Raw water is a thing. Because, well, when it comes to denying science we’re scrapping the bottom of the barrel.
Anti-vaccine? Check. Anti-antibiotic? Check. Anti-GMO? Check.
Raw water—the untreated, unfiltered variety the pioneers were forced to drink as they made their trek across the plains — is now in vogue. At least, it is among some new-age consumers who are gullible enough to believe it’s somehow better than tap water, and foolish enough to pay $6 a gallon for it, bacteria included.
According to a report in The New York Times, the “raw water” movement is the latest trendy phenomenon on the West Coast, particularly in affluent areas like …wait for it…Silicon Valley and San Francisco. Yep, the highly-educated folks who work in the high-tech, high-science industries are shelling out mega-bucks for the oldest low-tech, low-science product known to man — snake oil.
These folks who aced their SATs and settled into a life of comfort developing algorithms that keep ads for dental implants and the Geico Gecko popping up on your favorite websites, have suddenly determined the last century of water wisdom is bunk.
Here’s how The Times described the raw water fad:
“At Rainbow Grocery, a cooperative in (San Francisco’s) Mission District, one brand of water is so popular that it’s often out of stock. But one recent evening, there was a glittering rack of it: glass orbs containing 2.5 gallons of what is billed as ‘raw water’ — unfiltered, untreated, unsterilized spring water, $36.99 each and $14.99 per refill, bottled and marketed by a small company called Live Water.
“Start-ups like Live Water in Oregon and Tourmaline Spring in Maine have emerged in the last few years to deliver untreated water on demand. And Liquid Eden, a water store that opened in San Diego three years ago, offers a variety of options, including fluoride-free, chlorine-free and a ‘mineral electrolyte alkaline’ drinking water that goes for $2.50 a gallon.
“Trisha Kuhlmey, the owner, said the shop sells about 900 gallons of water a day, and sales have doubled every year as the ‘water consciousness movement’ grows.”
For those of us sheltered in the Heartland, somehow uneducated about the threat of drinking tap water that has been filtered and treated, here’s a review of why water retailers like Kuhlmey are selling $5,400 worth of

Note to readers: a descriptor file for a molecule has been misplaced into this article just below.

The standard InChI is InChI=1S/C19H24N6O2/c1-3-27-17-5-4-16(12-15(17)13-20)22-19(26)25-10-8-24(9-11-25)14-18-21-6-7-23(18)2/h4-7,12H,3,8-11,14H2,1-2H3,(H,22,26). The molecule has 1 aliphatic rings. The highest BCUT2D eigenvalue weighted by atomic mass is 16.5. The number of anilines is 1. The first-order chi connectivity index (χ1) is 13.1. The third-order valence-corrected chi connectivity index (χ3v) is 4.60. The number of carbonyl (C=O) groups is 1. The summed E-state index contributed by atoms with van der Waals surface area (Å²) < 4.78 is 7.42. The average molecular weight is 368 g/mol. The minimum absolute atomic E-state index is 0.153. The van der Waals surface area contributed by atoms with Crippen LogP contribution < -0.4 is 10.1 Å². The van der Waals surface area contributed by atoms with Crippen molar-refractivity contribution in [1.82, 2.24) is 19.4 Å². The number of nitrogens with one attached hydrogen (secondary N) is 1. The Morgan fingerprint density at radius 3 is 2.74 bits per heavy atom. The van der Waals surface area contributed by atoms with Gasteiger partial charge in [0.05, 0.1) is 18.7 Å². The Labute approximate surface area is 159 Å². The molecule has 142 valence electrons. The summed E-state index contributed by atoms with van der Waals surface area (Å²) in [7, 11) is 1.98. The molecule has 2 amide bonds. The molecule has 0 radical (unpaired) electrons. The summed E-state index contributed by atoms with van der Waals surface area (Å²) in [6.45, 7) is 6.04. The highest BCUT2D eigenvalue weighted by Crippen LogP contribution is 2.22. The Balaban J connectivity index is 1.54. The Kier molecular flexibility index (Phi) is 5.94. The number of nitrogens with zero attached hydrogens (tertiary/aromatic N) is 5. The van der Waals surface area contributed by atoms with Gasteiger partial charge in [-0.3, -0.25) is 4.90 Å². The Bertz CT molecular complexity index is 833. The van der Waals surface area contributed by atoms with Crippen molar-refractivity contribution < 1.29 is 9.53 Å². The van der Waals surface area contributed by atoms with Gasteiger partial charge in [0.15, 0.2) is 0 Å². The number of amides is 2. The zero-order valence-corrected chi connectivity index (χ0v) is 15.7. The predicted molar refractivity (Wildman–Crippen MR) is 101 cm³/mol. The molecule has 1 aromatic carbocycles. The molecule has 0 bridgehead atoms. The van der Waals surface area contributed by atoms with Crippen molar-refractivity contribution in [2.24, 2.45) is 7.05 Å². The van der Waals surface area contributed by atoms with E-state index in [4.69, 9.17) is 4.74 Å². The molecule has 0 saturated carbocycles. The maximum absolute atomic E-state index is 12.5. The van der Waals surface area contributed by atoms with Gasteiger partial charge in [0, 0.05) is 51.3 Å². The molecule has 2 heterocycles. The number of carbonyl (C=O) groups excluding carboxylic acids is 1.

snake oil raw water every day.
Proponents of raw water are wary of the fluoride added to tap water and the lead pipes that some of it passes through. They believe the wrong filtration removes beneficial minerals. And the treatments of traditional bottled water to remove algae also removes what they call healthful bacteria, or “probiotics.”
The founder of Live Water, Mukhande Singh, told The Times he believes that public water has been poisoned. “Tap water? You’re drinking toilet water with birth control drugs in them,” he said. “Chloramine, and on top of that they’re putting in fluoride. Call me a conspiracy theorist, but it’s a mind-control drug that has no benefit to our dental health.” (There is no scientific evidence that fluoride is a mind-control drug, but plenty to show that it aids dental health.)
Claims such as Singh’s worry some other educated folks, such as Dr. Donald Hensrud, the director of the Healthy Living Program at the Mayo Clinic in Rochester, Minn. What the raw-water partisans see as dangers, he says, are important safety measures.
“Without water treatment, there’s acute and then chronic risks,” Dr. Hensrud said, including E. coli bacteria, viruses, parasites and carcinogenic compounds that can be present in untreated water. “There’s evidence all over the world of this, and the reason we don’t have those conditions is because of our very efficient water treatment.”
The evidence of the dangers of raw water still exist in many third world countries, something that TheVerge calls “raw diarrhea.” In fact, chlorine disinfection began in 1908, drastically reducing cases of deadly diarrheal diseases like typhoid and cholera that spread via contaminated water, which the Centers for Disease Control and Prevention calls “one of the greatest public health achievements of the 20th century.”
Raised on a medium-sized ranch in the southern Flint Hills of Kansas, Greg Henderson has been editor of Drovers since 1992. Contact Greg: firstname.lastname@example.org